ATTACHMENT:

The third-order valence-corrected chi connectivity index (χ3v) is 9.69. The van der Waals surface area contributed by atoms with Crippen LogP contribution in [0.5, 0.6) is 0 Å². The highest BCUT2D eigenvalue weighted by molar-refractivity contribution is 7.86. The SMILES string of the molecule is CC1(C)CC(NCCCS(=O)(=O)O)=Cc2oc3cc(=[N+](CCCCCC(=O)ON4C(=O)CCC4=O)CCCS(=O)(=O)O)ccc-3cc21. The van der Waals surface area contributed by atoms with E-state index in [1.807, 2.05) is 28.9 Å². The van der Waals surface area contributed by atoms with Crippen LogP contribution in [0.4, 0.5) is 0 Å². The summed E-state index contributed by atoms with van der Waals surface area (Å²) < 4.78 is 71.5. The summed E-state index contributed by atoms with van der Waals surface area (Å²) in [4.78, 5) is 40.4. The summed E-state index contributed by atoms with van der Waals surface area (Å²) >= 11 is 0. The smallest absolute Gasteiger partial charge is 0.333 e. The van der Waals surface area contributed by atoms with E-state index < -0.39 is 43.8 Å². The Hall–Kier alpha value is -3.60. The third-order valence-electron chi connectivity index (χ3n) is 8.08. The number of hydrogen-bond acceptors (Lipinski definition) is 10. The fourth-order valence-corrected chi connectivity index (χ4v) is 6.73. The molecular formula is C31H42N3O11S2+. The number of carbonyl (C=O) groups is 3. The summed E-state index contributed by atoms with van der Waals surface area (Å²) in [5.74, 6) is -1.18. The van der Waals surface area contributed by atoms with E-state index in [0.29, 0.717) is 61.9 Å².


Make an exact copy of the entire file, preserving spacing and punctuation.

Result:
The third-order valence-corrected chi connectivity index (χ3v) is 9.69. The van der Waals surface area contributed by atoms with Crippen LogP contribution in [0.5, 0.6) is 0 Å². The highest BCUT2D eigenvalue weighted by molar-refractivity contribution is 7.86. The SMILES string of the molecule is CC1(C)CC(NCCCS(=O)(=O)O)=Cc2oc3cc(=[N+](CCCCCC(=O)ON4C(=O)CCC4=O)CCCS(=O)(=O)O)ccc-3cc21. The van der Waals surface area contributed by atoms with E-state index in [1.807, 2.05) is 28.9 Å². The van der Waals surface area contributed by atoms with Crippen LogP contribution in [0.4, 0.5) is 0 Å². The summed E-state index contributed by atoms with van der Waals surface area (Å²) < 4.78 is 71.5. The summed E-state index contributed by atoms with van der Waals surface area (Å²) in [4.78, 5) is 40.4. The summed E-state index contributed by atoms with van der Waals surface area (Å²) >= 11 is 0. The smallest absolute Gasteiger partial charge is 0.333 e. The van der Waals surface area contributed by atoms with E-state index < -0.39 is 43.8 Å². The Hall–Kier alpha value is -3.60. The third-order valence-electron chi connectivity index (χ3n) is 8.08. The number of hydrogen-bond acceptors (Lipinski definition) is 10. The fourth-order valence-corrected chi connectivity index (χ4v) is 6.73. The molecular formula is C31H42N3O11S2+. The number of carbonyl (C=O) groups is 3. The summed E-state index contributed by atoms with van der Waals surface area (Å²) in [5.74, 6) is -1.18. The van der Waals surface area contributed by atoms with E-state index in [0.29, 0.717) is 61.9 Å².